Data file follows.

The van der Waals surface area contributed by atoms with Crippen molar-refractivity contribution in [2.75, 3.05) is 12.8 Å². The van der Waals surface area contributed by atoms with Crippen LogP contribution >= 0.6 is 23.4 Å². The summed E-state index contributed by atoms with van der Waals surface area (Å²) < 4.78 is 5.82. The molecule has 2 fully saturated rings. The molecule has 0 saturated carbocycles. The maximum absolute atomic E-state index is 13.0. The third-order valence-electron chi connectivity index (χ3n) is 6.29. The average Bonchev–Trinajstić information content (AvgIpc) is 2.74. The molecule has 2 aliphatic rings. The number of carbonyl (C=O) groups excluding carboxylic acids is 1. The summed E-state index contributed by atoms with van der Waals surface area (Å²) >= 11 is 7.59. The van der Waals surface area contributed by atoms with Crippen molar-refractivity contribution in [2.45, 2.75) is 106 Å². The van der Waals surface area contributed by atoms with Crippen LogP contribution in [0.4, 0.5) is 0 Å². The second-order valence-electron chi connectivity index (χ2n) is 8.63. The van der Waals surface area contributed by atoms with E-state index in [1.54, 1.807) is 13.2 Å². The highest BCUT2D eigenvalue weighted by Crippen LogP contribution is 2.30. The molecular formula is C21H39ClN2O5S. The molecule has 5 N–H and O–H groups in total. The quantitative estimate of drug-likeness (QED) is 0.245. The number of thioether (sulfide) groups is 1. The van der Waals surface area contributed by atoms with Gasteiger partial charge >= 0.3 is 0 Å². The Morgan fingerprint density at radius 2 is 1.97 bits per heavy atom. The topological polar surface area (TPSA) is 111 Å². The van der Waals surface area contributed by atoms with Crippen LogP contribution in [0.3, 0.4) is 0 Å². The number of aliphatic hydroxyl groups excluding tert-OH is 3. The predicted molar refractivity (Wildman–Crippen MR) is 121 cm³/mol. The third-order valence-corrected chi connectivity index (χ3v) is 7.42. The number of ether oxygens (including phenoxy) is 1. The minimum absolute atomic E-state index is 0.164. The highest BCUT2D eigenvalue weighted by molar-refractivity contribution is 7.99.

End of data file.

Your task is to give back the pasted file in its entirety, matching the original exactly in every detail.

The van der Waals surface area contributed by atoms with Crippen molar-refractivity contribution in [2.75, 3.05) is 12.8 Å². The van der Waals surface area contributed by atoms with Crippen LogP contribution >= 0.6 is 23.4 Å². The summed E-state index contributed by atoms with van der Waals surface area (Å²) < 4.78 is 5.82. The molecule has 2 fully saturated rings. The molecule has 0 saturated carbocycles. The maximum absolute atomic E-state index is 13.0. The third-order valence-electron chi connectivity index (χ3n) is 6.29. The average Bonchev–Trinajstić information content (AvgIpc) is 2.74. The molecule has 2 aliphatic rings. The number of carbonyl (C=O) groups excluding carboxylic acids is 1. The summed E-state index contributed by atoms with van der Waals surface area (Å²) >= 11 is 7.59. The van der Waals surface area contributed by atoms with Crippen molar-refractivity contribution in [2.45, 2.75) is 106 Å². The van der Waals surface area contributed by atoms with Crippen LogP contribution in [0.4, 0.5) is 0 Å². The second-order valence-electron chi connectivity index (χ2n) is 8.63. The van der Waals surface area contributed by atoms with E-state index in [1.54, 1.807) is 13.2 Å². The highest BCUT2D eigenvalue weighted by Crippen LogP contribution is 2.30. The molecular formula is C21H39ClN2O5S. The molecule has 5 N–H and O–H groups in total. The quantitative estimate of drug-likeness (QED) is 0.245. The number of thioether (sulfide) groups is 1. The van der Waals surface area contributed by atoms with Gasteiger partial charge >= 0.3 is 0 Å². The Morgan fingerprint density at radius 2 is 1.97 bits per heavy atom. The topological polar surface area (TPSA) is 111 Å². The van der Waals surface area contributed by atoms with Crippen LogP contribution in [0.3, 0.4) is 0 Å². The number of aliphatic hydroxyl groups excluding tert-OH is 3. The predicted molar refractivity (Wildman–Crippen MR) is 121 cm³/mol. The third-order valence-corrected chi connectivity index (χ3v) is 7.42. The number of ether oxygens (including phenoxy) is 1. The minimum absolute atomic E-state index is 0.164. The highest BCUT2D eigenvalue weighted by molar-refractivity contribution is 7.99.